Norway’s central bank put its new 1,000-kroner bills into circulation on Thursday, the last of the country’s new series of paper money that hails Norwegians’ long maritime heritage. The new bills depict waves as both “counterforce” and a “driving force” that can hone and carry Norwegians forward.
Instead of portraying people, Norges Bank opted several years ago to feature the sea on its new series of currency. “Norway is a small country, but a major maritime and coastal nation,” stated the bank in connection with the release of the new money that also portrays lighthouses, fish and ships.
One of the most popular new notes is the 100-kroner version that features the Gokstad Viking ship. Norwegian cod, the lighthouse at the country’s westernmost point and a classic Colin Archer rescue vessel decorate the 200-, 50 and 500-kroner notes respectively.
“We made a very important choice,” Norges Bank Governor Øystein Olsen told state broadcaster NRK. “We’ve gone from portraits of well-known people to something that’s perhaps more important for the nation, namely the sea.” He formally launched the latest new bill outside the Aquarium in Bergen.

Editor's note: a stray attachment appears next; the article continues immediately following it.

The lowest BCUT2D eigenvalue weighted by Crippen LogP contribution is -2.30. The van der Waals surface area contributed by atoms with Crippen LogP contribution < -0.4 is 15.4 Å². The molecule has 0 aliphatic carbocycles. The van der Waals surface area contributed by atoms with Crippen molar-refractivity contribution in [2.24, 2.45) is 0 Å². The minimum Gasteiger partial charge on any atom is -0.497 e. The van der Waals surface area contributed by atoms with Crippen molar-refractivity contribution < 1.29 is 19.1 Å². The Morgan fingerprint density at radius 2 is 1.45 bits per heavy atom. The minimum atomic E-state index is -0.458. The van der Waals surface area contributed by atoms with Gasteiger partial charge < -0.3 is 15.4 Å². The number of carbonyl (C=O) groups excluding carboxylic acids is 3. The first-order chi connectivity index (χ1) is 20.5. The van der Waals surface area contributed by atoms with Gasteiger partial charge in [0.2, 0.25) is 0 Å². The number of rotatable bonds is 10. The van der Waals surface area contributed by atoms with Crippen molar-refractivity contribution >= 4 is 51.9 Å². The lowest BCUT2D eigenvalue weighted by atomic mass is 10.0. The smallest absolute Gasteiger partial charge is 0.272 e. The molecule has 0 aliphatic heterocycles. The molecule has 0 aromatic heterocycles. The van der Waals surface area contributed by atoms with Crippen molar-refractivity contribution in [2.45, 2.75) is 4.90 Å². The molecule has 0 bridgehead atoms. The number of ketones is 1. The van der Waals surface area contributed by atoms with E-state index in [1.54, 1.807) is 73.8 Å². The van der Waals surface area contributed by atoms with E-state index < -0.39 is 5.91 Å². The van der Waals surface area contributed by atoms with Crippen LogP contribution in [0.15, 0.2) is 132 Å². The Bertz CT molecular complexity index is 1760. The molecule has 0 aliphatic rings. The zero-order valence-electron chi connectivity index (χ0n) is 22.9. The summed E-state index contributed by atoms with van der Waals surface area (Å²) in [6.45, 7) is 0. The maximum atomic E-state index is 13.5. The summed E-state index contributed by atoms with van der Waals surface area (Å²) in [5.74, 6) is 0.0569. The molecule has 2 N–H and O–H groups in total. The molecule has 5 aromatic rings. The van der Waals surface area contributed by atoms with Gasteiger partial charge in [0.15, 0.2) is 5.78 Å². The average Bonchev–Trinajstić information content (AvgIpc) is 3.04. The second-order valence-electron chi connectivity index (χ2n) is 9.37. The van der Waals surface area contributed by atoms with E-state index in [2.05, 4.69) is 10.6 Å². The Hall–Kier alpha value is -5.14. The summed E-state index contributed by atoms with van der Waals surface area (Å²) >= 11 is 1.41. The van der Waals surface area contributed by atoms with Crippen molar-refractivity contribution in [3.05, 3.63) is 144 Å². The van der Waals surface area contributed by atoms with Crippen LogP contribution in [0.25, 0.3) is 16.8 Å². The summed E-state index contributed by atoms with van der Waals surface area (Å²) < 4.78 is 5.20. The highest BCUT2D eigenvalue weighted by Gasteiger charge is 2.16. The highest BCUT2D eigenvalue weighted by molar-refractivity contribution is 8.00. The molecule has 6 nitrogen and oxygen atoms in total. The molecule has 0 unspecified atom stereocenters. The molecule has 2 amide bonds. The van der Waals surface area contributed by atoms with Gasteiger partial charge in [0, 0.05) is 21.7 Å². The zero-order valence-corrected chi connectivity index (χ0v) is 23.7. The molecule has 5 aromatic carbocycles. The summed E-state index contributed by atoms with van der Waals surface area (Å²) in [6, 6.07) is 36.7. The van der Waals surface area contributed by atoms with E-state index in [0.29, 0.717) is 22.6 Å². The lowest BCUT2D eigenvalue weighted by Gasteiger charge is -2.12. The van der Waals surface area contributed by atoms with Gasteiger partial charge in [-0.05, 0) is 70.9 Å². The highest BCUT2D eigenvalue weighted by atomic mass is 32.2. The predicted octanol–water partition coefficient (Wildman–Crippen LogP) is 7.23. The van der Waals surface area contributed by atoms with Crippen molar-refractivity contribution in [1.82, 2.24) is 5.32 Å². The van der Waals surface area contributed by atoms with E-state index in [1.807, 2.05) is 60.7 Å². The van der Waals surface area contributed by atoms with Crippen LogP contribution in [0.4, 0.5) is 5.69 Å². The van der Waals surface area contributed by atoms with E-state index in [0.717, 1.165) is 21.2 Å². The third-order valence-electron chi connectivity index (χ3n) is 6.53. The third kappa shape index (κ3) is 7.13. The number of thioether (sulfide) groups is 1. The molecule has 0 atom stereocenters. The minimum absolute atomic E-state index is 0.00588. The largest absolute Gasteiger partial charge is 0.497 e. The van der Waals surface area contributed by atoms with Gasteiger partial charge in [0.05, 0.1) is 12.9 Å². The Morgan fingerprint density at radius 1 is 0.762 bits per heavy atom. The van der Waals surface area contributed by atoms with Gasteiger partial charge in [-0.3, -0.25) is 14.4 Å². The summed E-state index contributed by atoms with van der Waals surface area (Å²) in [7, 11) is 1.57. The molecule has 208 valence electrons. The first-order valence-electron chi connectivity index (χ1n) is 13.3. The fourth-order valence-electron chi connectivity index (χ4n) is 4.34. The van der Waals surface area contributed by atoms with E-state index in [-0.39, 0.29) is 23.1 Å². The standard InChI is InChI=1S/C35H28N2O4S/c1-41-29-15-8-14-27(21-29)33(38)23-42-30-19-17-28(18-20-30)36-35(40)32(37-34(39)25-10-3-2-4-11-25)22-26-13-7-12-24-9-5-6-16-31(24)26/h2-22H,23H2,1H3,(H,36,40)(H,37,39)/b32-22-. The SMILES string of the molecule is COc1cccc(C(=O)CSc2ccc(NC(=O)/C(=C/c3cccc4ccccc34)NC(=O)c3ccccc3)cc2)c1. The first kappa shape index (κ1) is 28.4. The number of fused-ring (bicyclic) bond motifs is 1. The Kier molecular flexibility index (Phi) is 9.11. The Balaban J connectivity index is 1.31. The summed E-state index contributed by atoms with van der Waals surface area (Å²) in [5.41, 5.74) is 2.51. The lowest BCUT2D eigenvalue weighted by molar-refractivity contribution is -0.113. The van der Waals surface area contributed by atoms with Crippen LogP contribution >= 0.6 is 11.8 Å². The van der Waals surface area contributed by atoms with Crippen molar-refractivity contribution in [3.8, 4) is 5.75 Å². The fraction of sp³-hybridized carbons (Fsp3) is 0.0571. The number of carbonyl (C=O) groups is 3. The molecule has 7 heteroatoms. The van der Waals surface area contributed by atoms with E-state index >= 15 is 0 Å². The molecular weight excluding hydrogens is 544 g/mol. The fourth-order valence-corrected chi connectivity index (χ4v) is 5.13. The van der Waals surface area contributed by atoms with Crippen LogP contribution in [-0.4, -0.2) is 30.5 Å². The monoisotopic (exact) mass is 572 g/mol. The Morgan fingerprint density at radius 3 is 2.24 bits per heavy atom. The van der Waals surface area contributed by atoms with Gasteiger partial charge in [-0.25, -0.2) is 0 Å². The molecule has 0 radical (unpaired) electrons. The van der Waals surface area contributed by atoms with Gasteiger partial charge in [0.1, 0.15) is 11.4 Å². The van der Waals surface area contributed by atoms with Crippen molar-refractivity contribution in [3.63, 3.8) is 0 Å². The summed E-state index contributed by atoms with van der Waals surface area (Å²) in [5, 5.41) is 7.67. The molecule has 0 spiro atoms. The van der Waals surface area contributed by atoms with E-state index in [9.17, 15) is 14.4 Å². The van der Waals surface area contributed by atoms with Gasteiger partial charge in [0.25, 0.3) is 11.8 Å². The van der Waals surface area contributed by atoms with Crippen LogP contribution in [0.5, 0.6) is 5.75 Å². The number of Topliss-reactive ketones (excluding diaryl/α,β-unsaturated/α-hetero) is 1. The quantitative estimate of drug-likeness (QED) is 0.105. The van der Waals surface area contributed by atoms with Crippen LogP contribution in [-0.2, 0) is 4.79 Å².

There was some political debate surrounding the issuance of the new currency in a country that’s embraced digitalization and uses little cash. State tax officials prefer electronic payment that makes it easier for them to track transactions, while others consider cash unsafe. Bank- and credit cards dominate.
The new 1,000-kroner note, worth around USD 111 at current exchange rates, was the target of particular debate because of its relatively high denomination. Some state officials sought its elimination because of money-laundering concerns. Olsen and his staff insisted on maintaining tradition, noting that the first 1,000-kroner note was issued in 1877 and was worth more than a year’s average pay at the time.
Olsen has also firmly defended cash as legal tender in Norway, and still wants it to be routinely accepted by merchants.
The old 1000-kroner notes will remain in circulation for another year as the new ones are phased in.